Effect of hMSC administration on arterial blood pressure in irradiated rats. Columns are mean ± SEM from 20 experiments. Asterisks P < 0.05 versus the control values, dagger P < 0.05, comparison between irradiated non-treated and irradiated rats treated with hMSC


The main finding of this study is that intravenously administered hMSC were capable of treating vascular abnormalities produced in rats by ionizing irradiation. We have focused our efforts on functional evidence of hMSC effectiveness in irradiated rats using contractile recordings and electrophysiological studies.

We clearly understand that the main limitation of this paper is the absence of the proof of hMSC homing, i.e. mechanisms underlying hMSC engraftment and mechanical and electrical integration with host vascular tissues. This is a typical situation for a so-called “black box”. Our approach to a problem based on a “black box” concept: shifts in membrane potential and ACh (input signals) were applied to smooth muscle cells and endothelium, respectively, and related transmembrane currents and relaxation responses (output signals) were measured before and after irradiation and hMSC administration. Ionizing irradiation and hMSCs administration in this case are appear as a disturbing signals. This approach could not allow clarification of the precise cellular mechanisms of hMSC action but, nevertheless, in principle, enables confirmation or rejection of its possible therapeutic effectiveness after irradiation.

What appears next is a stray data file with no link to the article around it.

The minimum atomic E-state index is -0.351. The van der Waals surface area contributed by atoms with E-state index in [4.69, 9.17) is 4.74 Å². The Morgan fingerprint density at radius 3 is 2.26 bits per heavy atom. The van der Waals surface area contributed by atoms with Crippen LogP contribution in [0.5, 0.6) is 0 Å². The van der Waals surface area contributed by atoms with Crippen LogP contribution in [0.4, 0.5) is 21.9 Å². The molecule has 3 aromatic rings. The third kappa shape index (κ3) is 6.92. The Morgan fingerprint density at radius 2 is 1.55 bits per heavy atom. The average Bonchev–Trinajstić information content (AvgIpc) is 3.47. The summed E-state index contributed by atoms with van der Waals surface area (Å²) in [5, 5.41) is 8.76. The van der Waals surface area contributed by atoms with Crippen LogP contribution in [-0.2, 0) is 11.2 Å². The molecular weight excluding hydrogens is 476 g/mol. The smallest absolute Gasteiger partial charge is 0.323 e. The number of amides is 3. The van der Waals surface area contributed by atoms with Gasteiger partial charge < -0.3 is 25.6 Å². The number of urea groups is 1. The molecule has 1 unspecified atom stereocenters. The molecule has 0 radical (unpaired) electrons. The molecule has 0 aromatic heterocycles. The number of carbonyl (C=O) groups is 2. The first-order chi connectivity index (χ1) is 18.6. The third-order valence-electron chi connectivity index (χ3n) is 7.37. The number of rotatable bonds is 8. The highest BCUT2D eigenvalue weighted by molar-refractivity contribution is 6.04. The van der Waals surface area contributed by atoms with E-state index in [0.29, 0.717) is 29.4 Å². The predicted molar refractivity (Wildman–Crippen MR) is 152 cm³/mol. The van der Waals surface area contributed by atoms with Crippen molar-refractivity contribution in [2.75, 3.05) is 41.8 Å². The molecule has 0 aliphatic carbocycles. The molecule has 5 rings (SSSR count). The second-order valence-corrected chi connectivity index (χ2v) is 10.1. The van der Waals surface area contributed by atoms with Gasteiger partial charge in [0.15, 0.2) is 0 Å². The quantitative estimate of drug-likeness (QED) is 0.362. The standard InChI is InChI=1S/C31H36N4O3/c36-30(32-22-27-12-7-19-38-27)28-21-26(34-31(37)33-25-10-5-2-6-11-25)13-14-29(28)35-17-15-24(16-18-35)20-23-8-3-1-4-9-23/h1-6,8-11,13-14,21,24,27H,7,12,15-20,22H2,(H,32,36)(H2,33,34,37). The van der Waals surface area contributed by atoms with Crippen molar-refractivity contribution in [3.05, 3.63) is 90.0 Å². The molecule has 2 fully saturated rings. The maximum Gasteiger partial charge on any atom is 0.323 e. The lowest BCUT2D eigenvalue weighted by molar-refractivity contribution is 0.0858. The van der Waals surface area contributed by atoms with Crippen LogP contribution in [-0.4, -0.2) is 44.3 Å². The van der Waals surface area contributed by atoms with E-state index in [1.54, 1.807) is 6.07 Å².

It is well known and has long been firmly established that functional integrity of the vascular endothelium is the main factor in normal blood perfusion, and that calcium-dependent potassium channels in vascular SMC are extremely important for normal vascular function. That is why we decided to base our final conclusion on above-mentioned criteria of vascular functional activity.

In any discussion of irradiation-induced vascular malfunction it is important to bear in mind the underlying mechanisms producing related alterations is multifaceted. Work from our own group has suggested that the loss of vasodilatory potential of the vascular wall under irradiation may be because of the depression of EDRF/NO and the endothelium-dependent component of vasorelaxation [1] and/or may be related to a decrease in large conductance Ca2+-activated K+ channel (BKCa) activity in endothelial cells [2]. Nevertheless, although endothelium is the most radiation-sensitive and vulnerable component of the vascular wall, the studies performed have shown that irradiation has the ability to enhance vascular contractility in an endothelium-independent manner [3, 15]. Another potential mechanism by which vascular tone could be enhanced is through changes in the transmembrane potential of the vascular SMC or myofilament calcium sensitivity.